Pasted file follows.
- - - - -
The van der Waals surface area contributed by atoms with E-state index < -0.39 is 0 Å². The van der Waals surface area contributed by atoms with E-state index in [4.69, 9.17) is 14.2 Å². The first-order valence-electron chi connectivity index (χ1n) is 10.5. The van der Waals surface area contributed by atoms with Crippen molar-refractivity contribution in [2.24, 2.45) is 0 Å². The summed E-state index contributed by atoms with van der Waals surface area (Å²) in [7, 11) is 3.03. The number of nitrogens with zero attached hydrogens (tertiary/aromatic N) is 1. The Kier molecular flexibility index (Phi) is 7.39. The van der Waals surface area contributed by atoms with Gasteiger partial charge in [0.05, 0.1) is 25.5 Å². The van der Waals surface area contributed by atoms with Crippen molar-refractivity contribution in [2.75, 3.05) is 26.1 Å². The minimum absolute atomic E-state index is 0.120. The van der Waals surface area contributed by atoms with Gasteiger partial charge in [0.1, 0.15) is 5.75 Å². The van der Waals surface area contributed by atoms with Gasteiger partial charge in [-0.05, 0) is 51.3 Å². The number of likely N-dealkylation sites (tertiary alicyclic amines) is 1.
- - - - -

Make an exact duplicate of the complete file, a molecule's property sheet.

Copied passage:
The van der Waals surface area contributed by atoms with E-state index < -0.39 is 0 Å². The van der Waals surface area contributed by atoms with E-state index in [4.69, 9.17) is 14.2 Å². The first-order valence-electron chi connectivity index (χ1n) is 10.5. The van der Waals surface area contributed by atoms with Crippen molar-refractivity contribution in [2.24, 2.45) is 0 Å². The summed E-state index contributed by atoms with van der Waals surface area (Å²) in [7, 11) is 3.03. The number of nitrogens with zero attached hydrogens (tertiary/aromatic N) is 1. The Kier molecular flexibility index (Phi) is 7.39. The van der Waals surface area contributed by atoms with Gasteiger partial charge in [0.05, 0.1) is 25.5 Å². The van der Waals surface area contributed by atoms with Crippen molar-refractivity contribution in [2.75, 3.05) is 26.1 Å². The minimum absolute atomic E-state index is 0.120. The van der Waals surface area contributed by atoms with Gasteiger partial charge in [0.1, 0.15) is 5.75 Å². The van der Waals surface area contributed by atoms with Gasteiger partial charge in [-0.05, 0) is 51.3 Å². The number of likely N-dealkylation sites (tertiary alicyclic amines) is 1.